Leading with action in fighting climate change
China is taking leading actions in staving off climate change with widely recognized achievements, as a shortfall in global efforts calls for deeper and faster cuts in emission before "terrible consequences for humanity" descend.
The United Nations Climate Change Conference (COP25) kicked off Monday in Madrid, Spain, with China pledging to try hard to conclude negotiations on the details of the implementation of the Paris Agreement.
"One of the most important points is that China opposes any kind of unilateralism and safeguards the authority of multilateralism," said Lu Xinming, deputy director general for climate change with China's Ministry of Ecology and Environment, adding that China will work with other parties to help make the conference a success.
China has been actively participating in global climate governance. It adheres to multilateralism and firmly upholds the framework and principles of global climate governance set out in the United Nations Framework Convention on Climate Change, the Kyoto Protocol, the Paris Agreement and their detailed rules of implementation.
The following are some of the highlights of China's recent green efforts and acclaimed contribution to fighting global warming.
China has taken urgent actions to combat climate change and adopted effective policies to strengthen response, demonstrating its commitment to sustainable development and transformation to a low-carbon green economy, according to China's Progress Report on Implementation of the 2030 Agenda for Sustainable Development.
A 2019 study using data from NASA satellites showed that China is leading the increase in greening on land. The researchers found that the global green leaf area has increased by 5 percent since the early 2000s, an area equivalent to all of the Amazon rainforests. At least 25 percent of that gain came in China.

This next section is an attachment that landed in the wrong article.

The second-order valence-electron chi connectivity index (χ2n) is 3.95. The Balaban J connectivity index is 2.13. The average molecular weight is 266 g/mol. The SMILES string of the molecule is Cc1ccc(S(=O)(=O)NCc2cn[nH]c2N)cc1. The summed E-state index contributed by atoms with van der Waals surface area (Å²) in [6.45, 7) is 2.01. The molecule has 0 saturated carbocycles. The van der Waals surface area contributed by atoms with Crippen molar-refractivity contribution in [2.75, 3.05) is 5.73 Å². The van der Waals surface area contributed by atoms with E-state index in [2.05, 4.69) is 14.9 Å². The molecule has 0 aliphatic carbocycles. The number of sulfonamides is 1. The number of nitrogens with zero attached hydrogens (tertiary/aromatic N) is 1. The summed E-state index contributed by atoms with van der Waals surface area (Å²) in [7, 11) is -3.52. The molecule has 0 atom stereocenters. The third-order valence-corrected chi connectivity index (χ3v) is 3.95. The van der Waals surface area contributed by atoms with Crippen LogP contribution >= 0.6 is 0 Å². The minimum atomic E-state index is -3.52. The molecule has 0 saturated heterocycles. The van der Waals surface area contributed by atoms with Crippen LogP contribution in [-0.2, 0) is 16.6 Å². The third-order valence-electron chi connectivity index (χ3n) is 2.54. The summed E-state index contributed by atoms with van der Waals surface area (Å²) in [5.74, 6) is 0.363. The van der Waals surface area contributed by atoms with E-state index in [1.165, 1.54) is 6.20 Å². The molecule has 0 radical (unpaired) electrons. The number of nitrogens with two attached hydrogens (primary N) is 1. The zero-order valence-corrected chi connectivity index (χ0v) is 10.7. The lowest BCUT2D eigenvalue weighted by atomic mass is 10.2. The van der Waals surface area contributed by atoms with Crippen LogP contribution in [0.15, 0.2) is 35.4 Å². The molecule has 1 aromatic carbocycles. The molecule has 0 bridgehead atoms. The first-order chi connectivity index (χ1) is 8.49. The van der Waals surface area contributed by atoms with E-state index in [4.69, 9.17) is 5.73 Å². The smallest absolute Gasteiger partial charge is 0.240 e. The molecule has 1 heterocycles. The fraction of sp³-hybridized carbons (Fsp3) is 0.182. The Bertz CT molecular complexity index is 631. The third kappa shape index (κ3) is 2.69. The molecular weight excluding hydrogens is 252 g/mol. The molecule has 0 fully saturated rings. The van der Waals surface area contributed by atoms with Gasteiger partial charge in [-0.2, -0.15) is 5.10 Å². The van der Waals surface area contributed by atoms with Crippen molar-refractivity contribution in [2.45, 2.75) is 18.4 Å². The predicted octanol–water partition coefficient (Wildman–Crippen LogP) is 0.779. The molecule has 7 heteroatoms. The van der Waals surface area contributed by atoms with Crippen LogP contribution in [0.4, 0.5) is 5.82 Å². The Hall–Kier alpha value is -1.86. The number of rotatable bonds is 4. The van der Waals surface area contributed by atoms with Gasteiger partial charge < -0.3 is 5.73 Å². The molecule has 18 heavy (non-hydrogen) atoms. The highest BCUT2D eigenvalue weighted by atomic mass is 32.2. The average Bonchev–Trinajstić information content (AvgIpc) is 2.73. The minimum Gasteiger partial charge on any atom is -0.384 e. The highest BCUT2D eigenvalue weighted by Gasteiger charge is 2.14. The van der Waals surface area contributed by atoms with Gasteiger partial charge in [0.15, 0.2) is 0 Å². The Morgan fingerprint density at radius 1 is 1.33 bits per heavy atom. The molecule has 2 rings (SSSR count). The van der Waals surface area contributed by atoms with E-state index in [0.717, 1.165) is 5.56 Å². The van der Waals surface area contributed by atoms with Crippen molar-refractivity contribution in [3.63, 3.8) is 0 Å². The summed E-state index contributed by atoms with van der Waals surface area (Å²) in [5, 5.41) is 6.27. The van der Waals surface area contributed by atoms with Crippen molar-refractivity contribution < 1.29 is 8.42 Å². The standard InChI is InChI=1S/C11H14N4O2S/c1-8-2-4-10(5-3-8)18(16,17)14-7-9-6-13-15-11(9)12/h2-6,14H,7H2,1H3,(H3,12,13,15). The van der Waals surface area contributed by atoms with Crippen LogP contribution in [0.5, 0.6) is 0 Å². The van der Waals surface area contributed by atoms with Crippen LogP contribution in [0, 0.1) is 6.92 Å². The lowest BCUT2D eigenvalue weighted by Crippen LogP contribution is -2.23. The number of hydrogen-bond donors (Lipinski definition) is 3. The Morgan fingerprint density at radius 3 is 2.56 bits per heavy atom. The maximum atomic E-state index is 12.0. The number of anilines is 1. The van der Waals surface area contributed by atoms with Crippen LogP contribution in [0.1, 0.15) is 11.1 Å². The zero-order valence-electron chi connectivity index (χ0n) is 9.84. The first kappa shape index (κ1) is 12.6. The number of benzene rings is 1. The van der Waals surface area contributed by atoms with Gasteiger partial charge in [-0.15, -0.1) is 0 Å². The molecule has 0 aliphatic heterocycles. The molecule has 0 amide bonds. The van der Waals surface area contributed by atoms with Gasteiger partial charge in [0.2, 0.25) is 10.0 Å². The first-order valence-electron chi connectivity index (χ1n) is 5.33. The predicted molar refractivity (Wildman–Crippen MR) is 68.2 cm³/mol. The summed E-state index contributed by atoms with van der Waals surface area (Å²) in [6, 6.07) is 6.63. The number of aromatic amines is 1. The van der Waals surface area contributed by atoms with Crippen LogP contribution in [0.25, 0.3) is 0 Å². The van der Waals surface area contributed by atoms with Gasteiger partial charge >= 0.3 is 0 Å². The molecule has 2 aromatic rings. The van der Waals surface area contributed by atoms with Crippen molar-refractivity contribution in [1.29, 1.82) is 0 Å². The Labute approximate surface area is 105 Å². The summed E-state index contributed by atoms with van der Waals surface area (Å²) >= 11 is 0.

By 2018, China had slashed carbon intensity by 45.8 percent from 2005 levels, meeting the target of a 40 to 45 percent decrease by 2020 ahead of schedule. The figure indicates that the country has avoided emitting 5.26 billion tons of carbon dioxide since 2005.
Meanwhile, the share of non-fossil fuels in China's primary energy consumption rose from 12 to 14.3 percent from 2017 to 2018, and power generated from renewable energy sources accounted for 26.7 percent of total power output in 2018.
China is taking the lead in renewable energy to meet its commitments, investing US$126.6 billion in 2017 alone and creating enough capacity to power the United Kingdom seven times over, according to leading Swiss financial institution UBS.
China's shift to renewable energy is part of a significant transition that offers a roadmap for developing countries and helps drive technological breakthroughs that will drive down the costs of renewables for consumers everywhere.
"No other country has come close to matching China's dominance in transitioning to a low carbon economy," wrote Michael Baldinger, an official in charge of sustainable and impact investing with UBS, in a research note.
As China continues to reduce its energy intensity, its experience can offer a roadmap for developing countries. Meanwhile, its investments in renewables, both at home and abroad, can help to drive additional technological breakthroughs that drive down the costs of those renewables for consumers everywhere, Baldinger said.
Inger Anderson, executive director of the United Nations Environment Program, said China "has had a tremendous success in demonstrating climate leadership in recent years" through large investments in clean energy and technologies, electric mobility and wide-scale land restoration.
"The problems we face today — especially environmental ones — are no longer confined to individual countries or regions. They are global in scope and scale. And an effective response will also be global. For that, we need a staunch multilateralism, and I am pleased to see China taking an active role in promoting this approach," she said.